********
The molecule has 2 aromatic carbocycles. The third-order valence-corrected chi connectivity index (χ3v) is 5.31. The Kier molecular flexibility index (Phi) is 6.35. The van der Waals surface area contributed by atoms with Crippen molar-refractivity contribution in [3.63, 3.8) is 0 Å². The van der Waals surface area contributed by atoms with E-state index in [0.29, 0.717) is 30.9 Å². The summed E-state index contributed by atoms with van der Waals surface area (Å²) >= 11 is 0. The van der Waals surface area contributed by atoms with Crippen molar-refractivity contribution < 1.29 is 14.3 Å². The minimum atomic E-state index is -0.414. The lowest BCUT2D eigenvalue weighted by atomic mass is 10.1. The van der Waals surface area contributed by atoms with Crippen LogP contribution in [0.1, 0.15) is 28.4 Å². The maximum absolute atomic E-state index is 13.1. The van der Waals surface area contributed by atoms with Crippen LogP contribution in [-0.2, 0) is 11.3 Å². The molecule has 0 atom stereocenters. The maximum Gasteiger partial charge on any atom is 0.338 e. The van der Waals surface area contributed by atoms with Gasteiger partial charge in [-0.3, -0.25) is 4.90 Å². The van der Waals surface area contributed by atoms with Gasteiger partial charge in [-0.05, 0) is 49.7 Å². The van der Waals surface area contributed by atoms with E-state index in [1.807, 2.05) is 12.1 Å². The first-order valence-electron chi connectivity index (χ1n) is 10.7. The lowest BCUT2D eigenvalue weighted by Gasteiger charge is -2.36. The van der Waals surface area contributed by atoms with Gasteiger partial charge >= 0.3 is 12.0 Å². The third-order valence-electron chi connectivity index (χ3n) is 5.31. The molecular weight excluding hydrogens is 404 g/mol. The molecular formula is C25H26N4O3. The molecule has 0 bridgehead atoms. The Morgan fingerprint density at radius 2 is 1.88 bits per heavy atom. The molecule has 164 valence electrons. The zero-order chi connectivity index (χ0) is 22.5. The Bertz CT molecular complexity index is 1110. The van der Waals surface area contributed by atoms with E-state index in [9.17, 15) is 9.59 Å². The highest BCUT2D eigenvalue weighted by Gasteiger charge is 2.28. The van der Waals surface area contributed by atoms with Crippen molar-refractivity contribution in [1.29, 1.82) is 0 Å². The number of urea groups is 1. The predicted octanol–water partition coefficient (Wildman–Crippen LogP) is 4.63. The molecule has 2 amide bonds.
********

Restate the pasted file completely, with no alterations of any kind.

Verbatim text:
The molecule has 2 aromatic carbocycles. The third-order valence-corrected chi connectivity index (χ3v) is 5.31. The Kier molecular flexibility index (Phi) is 6.35. The van der Waals surface area contributed by atoms with Crippen molar-refractivity contribution in [3.63, 3.8) is 0 Å². The van der Waals surface area contributed by atoms with E-state index in [0.29, 0.717) is 30.9 Å². The summed E-state index contributed by atoms with van der Waals surface area (Å²) >= 11 is 0. The van der Waals surface area contributed by atoms with Crippen molar-refractivity contribution < 1.29 is 14.3 Å². The minimum atomic E-state index is -0.414. The lowest BCUT2D eigenvalue weighted by atomic mass is 10.1. The van der Waals surface area contributed by atoms with Crippen LogP contribution in [0.1, 0.15) is 28.4 Å². The maximum absolute atomic E-state index is 13.1. The van der Waals surface area contributed by atoms with Crippen LogP contribution in [-0.2, 0) is 11.3 Å². The molecule has 0 atom stereocenters. The maximum Gasteiger partial charge on any atom is 0.338 e. The van der Waals surface area contributed by atoms with Gasteiger partial charge in [-0.3, -0.25) is 4.90 Å². The van der Waals surface area contributed by atoms with Gasteiger partial charge in [-0.05, 0) is 49.7 Å². The van der Waals surface area contributed by atoms with E-state index in [1.807, 2.05) is 12.1 Å². The first-order valence-electron chi connectivity index (χ1n) is 10.7. The lowest BCUT2D eigenvalue weighted by Gasteiger charge is -2.36. The van der Waals surface area contributed by atoms with Gasteiger partial charge >= 0.3 is 12.0 Å². The third-order valence-electron chi connectivity index (χ3n) is 5.31. The molecular weight excluding hydrogens is 404 g/mol. The molecular formula is C25H26N4O3. The molecule has 0 bridgehead atoms. The Morgan fingerprint density at radius 2 is 1.88 bits per heavy atom. The molecule has 164 valence electrons. The zero-order chi connectivity index (χ0) is 22.5. The Bertz CT molecular complexity index is 1110. The van der Waals surface area contributed by atoms with E-state index in [9.17, 15) is 9.59 Å². The highest BCUT2D eigenvalue weighted by Gasteiger charge is 2.28. The van der Waals surface area contributed by atoms with Crippen molar-refractivity contribution in [1.29, 1.82) is 0 Å². The number of urea groups is 1. The predicted octanol–water partition coefficient (Wildman–Crippen LogP) is 4.63. The molecule has 2 amide bonds.